• Dr. Paul D'Alton

Interview: Mental health should be sixth vital sign in hospitals

Mental health should be sixth vital sign in hospitals, says Dr Paul D'Alton.


Dr Paul D'Alton and Marian Finucane outside St.Vincent's University Hospital, Dublin.
Dr Paul D'Alton and Marian Finucane.

Clinical psychologist Dr Paul D’Alton would like to see mental health added as a sixth vital sign in hospitals and health centres across Ireland. Currently, those signs are pulse, blood pressure, weight, temperature and respiratory rate but D’Alton believes that patients will recover faster if their mental health is acknowledged as part of their overall illness.


“People’s psychological health has a huge impact on how compliant they are with their in-patient and out-patient treatment. Also, it impacts on the length of time they stay in hospital. Younger patients come into acute care setting expecting that their emotional health will be acknowledged,” says Dr D’Alton who heads the psychology department at St Vincent’s University Hospital, Dublin.


While communications between doctors and patients have arguably improved in the last 20 years or so, D’Alton says that patients’ behaviour can often be misunderstood in busy clinics. “Some patients’ [negative] response to treatment might be rooted in their early experience and if the medical staff understands this, they can respond more compassionately to the patient,” he says. “Distress is normal when faced with a serious illness but those who are upset, afraid and lonely for more than two to three weeks need more help,” he says.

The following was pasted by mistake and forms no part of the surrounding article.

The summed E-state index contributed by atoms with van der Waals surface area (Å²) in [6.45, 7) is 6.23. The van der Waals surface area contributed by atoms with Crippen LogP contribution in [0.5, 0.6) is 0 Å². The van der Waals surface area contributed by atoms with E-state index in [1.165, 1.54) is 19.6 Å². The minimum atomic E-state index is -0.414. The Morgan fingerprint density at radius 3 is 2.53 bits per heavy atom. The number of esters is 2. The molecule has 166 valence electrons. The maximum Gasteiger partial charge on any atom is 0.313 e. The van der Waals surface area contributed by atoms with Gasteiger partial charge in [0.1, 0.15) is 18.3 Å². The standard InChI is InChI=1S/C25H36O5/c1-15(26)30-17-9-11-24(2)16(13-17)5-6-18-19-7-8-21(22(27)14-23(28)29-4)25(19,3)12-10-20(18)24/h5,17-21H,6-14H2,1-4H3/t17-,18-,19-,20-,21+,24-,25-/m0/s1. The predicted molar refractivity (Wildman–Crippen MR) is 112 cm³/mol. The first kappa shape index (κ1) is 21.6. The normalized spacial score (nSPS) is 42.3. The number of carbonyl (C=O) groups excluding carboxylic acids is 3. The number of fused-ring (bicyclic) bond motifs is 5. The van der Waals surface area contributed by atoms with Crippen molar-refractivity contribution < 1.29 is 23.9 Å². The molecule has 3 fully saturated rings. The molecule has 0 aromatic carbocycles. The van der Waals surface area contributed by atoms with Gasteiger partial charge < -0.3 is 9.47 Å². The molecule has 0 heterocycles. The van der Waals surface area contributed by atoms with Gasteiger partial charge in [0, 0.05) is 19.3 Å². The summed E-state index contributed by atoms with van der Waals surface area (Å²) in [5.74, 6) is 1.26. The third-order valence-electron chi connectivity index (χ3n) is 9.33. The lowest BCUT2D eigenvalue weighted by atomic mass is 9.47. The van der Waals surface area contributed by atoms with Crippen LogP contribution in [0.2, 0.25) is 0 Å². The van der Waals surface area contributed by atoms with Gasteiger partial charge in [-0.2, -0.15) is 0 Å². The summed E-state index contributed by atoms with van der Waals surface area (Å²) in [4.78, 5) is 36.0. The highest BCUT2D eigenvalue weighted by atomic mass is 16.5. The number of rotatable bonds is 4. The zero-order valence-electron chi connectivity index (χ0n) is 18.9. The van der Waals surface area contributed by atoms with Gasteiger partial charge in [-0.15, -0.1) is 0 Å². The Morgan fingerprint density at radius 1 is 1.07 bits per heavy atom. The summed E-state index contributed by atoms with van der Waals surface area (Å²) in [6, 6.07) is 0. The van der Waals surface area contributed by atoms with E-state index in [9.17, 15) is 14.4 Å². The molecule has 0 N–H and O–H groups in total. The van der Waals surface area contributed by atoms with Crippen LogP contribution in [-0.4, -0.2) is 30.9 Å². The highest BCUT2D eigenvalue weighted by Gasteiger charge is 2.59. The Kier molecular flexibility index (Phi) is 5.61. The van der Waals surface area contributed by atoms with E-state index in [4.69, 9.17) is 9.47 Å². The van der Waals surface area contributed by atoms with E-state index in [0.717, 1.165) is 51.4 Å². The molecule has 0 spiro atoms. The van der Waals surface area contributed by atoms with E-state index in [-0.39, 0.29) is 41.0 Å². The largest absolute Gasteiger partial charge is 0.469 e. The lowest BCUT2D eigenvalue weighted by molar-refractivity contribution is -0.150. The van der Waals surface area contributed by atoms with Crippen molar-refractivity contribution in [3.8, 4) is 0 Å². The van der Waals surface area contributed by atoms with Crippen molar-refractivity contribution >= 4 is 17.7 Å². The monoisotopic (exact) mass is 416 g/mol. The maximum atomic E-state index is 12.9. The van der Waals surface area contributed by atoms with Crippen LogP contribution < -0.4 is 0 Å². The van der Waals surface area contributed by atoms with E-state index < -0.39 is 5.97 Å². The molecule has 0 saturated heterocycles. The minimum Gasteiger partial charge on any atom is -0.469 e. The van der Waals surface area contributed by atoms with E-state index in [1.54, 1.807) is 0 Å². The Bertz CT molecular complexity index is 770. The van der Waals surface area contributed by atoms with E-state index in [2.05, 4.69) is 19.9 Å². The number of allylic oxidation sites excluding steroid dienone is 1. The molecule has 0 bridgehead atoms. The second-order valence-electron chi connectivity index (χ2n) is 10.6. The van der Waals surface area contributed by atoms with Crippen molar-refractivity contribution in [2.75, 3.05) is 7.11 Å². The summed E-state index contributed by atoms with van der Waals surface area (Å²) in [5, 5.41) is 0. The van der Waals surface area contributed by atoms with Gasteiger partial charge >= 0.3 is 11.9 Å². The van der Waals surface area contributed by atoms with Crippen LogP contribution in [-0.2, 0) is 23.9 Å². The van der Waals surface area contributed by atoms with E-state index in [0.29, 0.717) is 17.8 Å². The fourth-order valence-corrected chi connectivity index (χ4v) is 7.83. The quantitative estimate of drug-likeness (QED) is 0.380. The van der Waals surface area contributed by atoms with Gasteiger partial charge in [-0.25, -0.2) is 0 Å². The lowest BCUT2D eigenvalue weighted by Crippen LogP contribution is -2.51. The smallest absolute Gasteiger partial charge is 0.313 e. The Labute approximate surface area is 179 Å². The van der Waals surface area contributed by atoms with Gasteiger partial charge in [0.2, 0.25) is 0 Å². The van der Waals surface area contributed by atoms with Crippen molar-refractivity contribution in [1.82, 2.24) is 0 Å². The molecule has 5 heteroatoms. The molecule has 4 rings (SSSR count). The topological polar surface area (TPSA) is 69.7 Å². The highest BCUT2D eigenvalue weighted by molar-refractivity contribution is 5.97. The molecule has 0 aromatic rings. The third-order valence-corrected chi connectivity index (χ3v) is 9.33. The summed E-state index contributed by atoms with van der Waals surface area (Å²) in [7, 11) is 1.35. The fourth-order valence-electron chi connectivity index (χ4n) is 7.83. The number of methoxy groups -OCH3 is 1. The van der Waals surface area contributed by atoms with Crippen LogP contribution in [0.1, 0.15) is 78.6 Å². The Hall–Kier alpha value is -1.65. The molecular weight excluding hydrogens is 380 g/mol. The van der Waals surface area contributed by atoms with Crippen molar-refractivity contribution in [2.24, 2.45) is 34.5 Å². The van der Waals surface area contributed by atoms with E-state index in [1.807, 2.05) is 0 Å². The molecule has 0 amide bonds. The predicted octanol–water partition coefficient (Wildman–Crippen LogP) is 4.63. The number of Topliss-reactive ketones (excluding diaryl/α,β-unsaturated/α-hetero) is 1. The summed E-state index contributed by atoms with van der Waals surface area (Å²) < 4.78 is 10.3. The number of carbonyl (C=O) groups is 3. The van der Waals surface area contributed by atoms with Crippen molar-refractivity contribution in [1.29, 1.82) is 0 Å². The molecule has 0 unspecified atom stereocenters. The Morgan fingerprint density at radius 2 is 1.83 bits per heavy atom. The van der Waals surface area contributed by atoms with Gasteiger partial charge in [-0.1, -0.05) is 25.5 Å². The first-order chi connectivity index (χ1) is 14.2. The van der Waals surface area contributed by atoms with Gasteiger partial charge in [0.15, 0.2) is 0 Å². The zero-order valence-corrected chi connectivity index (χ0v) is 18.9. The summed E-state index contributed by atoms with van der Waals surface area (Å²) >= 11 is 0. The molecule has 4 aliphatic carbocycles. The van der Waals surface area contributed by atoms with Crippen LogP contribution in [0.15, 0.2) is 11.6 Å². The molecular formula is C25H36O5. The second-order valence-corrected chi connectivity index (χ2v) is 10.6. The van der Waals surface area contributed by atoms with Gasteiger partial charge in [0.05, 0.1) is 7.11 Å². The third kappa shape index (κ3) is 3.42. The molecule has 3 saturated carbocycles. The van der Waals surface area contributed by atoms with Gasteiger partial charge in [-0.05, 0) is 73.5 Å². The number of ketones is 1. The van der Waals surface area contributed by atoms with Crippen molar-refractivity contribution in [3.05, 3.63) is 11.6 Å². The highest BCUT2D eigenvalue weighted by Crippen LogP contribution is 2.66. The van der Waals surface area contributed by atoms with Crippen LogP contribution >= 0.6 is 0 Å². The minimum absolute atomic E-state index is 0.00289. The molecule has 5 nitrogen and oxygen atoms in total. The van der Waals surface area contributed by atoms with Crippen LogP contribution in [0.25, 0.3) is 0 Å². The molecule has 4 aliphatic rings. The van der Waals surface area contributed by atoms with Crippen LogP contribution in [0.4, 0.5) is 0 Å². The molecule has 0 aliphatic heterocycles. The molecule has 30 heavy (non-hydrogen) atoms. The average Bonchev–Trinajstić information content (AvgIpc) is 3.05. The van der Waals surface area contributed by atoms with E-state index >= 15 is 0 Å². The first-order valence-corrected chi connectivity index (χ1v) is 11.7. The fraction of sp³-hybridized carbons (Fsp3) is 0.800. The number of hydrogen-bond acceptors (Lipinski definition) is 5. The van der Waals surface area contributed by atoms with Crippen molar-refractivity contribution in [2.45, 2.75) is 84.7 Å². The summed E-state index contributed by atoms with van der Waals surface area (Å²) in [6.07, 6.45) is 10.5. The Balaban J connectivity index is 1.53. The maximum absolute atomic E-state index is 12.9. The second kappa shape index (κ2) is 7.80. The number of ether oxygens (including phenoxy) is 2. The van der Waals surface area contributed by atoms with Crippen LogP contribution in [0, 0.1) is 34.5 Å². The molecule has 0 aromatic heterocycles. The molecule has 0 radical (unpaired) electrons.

St Vincent’s University Hospital, Dublin has one of the largest teams of clinical psychologists working in an acute hospital in Ireland. Psychologists work with patients with chronic pain, cancer, dementia, cardiac and neurological conditions. With other health professionals, they run free courses in chronic disease self management, mindfulness-based cognitive therapy and coping with cancer-related fatigue. They also train other healthcare professionals how to best ask patients personal questions related to their illness while helping the healthcare professionals themselves cope when patients die on their watch.


“We’ve done a lot of work to help staff cope psychologically when working with terminally ill patients. Death can be seen as a failure in an acute hospital and staff feel like they let someone down but death is the most natural thing. It’s important to know that sometimes, as a staff member, you won’t know what to say to a terminally ill patient or that you might become fearful of the death of one of your loved ones.”


This interview with Sylvia Thompson was originally published in The Irish Times 28/05/18.